Preliminary Hearings in Colorado
By Colorado Criminal Defense Lawyer – H. Michael Steinberg – Colorado Preliminary Hearings Law
Preliminary Hearings are always held in the County Court of the relevant jurisdiction’s Court Justice Center. H. Michael appears with you. If the case actually proceeds to a preliminary hearing – a brief hearing to determine if there was “probable cause” for the “Complaint” is held. You will not testify at that hearing and the Prosecutor cannot call you as a witness. In fact it is very rare that the defense presents any evidence at all.
A preliminary hearing is limited to matters necessary to a determination of probable cause. The rights of the defendant are curtailed and typical “trial” evidentiary and procedural rules are relaxed. The rights to cross-examine witnesses and to introduce evidence are limited to the question of probable cause.
A defendant has no constitutional right to unrestricted confrontation of witnesses and to introduce evidence at a preliminary hearing. By rule, defendants have the right to a preliminary hearing under certain circumstances. The law permits a defendant to ” cross-examine witnesses against him and may introduce evidence in his own behalf.’ Colorado Crim. P. 7(h)(3). However, the preliminary hearing is not intended to be a mini-trial or to afford the defendant an opportunity to effect discovery of the State’s case.
Additionally, the judge’s findings at a preliminary hearing are restricted to a determination of probable cause. A judge does not and may not engage in credibility determinations unless the testimony is incredible as a matter of law.
Testimony is “incredible as a matter of law” if it is “in conflict with nature or fully established or conceded facts. It is testimony as to facts which the witness physically could not have observed or events that could not have happened under the laws of nature.”
This finding of “incredible as a matter of law is exceptionally rare. The Defense lawyer is often prevented from going deeply into motives to lie – for example or to engage in other credibility inquiries by the Judge. Thus, the right to cross-examination may be curtailed by the judge in all but the most unusual circumstances.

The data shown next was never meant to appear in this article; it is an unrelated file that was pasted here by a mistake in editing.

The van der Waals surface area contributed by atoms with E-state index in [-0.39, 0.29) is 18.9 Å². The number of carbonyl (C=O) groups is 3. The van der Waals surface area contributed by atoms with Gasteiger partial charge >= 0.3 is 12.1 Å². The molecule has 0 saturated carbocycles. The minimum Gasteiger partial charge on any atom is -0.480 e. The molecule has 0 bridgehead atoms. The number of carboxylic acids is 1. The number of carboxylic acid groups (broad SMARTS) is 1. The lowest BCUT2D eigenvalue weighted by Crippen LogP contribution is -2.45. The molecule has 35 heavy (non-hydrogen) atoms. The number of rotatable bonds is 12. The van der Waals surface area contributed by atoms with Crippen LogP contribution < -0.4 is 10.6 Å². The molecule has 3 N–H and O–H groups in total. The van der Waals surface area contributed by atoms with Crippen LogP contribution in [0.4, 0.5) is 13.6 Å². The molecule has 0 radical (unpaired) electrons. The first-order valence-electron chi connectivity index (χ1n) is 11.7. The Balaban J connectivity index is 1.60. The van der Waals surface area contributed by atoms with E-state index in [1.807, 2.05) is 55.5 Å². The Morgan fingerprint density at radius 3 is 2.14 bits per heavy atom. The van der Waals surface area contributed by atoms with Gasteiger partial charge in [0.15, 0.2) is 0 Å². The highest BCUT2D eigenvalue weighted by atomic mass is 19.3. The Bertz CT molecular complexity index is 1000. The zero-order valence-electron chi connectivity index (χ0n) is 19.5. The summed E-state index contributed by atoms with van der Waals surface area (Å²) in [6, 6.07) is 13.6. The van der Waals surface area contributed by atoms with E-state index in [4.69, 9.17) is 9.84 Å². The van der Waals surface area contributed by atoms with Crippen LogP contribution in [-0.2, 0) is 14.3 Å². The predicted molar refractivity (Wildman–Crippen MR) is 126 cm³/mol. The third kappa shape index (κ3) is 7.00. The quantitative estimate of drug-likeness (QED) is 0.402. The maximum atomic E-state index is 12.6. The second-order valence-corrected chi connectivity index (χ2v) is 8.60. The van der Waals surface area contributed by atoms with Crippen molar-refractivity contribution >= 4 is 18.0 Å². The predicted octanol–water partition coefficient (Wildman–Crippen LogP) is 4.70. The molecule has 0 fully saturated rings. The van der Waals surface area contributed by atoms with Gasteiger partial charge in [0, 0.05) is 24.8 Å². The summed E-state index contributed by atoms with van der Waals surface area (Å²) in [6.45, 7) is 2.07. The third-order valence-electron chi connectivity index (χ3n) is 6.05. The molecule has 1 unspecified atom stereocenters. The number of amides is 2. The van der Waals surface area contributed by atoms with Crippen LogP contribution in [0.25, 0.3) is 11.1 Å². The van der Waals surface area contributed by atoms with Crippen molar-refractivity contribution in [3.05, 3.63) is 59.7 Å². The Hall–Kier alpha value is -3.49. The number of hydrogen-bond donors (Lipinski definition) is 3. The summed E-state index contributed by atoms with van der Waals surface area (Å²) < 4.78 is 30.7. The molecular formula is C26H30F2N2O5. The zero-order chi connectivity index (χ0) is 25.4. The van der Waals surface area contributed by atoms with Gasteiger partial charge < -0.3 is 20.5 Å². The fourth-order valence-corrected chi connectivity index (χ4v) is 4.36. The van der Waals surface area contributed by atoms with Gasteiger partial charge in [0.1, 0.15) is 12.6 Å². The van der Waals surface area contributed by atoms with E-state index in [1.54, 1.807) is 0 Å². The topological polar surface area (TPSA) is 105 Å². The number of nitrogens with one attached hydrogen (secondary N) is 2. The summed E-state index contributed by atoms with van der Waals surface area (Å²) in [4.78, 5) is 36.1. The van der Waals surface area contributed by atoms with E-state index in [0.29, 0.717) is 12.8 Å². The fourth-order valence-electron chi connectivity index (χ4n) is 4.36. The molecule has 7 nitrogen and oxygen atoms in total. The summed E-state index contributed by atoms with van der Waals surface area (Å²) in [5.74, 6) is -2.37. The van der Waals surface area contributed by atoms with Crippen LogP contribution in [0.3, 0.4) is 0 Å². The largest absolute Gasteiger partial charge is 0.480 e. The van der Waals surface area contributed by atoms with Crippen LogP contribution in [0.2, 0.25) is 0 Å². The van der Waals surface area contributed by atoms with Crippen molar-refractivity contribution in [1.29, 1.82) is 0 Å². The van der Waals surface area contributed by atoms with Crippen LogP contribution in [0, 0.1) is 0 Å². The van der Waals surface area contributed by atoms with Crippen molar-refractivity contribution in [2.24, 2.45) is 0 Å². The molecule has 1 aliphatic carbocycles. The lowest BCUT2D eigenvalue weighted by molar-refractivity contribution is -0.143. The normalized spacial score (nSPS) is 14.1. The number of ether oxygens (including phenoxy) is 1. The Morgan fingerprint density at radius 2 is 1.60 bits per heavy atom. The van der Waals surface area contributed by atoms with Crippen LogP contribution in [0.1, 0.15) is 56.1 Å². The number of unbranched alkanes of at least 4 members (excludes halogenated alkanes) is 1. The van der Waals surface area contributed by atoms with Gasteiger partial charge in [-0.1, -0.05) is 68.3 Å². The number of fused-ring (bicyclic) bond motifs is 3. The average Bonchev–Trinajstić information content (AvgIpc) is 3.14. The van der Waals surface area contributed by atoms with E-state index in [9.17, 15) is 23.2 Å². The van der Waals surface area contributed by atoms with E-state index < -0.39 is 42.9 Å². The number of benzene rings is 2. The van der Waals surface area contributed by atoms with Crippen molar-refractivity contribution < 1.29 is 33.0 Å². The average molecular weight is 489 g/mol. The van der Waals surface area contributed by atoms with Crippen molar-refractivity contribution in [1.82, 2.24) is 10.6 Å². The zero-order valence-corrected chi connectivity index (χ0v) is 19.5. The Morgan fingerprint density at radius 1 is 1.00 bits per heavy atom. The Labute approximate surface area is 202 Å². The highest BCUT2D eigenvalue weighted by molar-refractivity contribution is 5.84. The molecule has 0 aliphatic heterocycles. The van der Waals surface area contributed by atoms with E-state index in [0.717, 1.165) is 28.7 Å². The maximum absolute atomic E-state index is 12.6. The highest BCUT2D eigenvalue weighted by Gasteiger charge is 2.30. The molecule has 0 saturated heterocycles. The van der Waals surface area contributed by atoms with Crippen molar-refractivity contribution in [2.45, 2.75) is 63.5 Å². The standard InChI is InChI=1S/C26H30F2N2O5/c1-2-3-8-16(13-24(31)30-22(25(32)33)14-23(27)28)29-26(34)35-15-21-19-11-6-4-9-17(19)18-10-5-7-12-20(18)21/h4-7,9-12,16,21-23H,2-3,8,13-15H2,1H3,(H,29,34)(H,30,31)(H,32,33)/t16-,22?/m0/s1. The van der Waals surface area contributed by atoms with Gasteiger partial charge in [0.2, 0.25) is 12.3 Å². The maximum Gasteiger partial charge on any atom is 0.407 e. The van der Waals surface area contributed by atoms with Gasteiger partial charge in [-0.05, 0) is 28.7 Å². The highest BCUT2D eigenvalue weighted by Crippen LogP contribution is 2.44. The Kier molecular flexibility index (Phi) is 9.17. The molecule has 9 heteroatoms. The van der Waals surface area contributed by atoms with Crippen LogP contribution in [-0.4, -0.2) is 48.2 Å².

Because credibility is not at issue and probable cause is a low standard, once a prima facie case (a very basic case) for probable cause is established, there is little defense counsel can do to show that probable cause does not exist. As a practical matter, some defense lawyers do not extensively cross-examine witnesses at the preliminary hearing, understanding that the cross-examination.
Thus the fundamental opportunity for cross-examination at a preliminary hearing is limited and the opportunity for cross-examination regarding the credibility of a witness, as a matter of fact, is even further curtailed by most judges.The Far More Common “Use” of the Preliminary Hearing in Colorado
The far more common use of the PH, is the first sincere “arms length” negotiations to try to achieve a “Plea Agreement.” An offer by the DA is usually met with several rounds of “back and forth” between the lawyers who start the process to work closer and closer to a “waiver” of the hearing for the “right” plea bargain offer.
If an offer is made that supports a “waiver” of the PH in the opinion of H. Michael – he will recommend a waiver of the PH. Sometimes no offer makes sense – but further positive negotiations make sense, then H. Michael will recommend that the client “waive” the right to a PH. A waiver then occurs and the case is “bound over” and is sent from County Court to District Court on the next court date – this is called the Arraignment. Almost ALL PH’s are waived (some 95%) and bound over to District Court.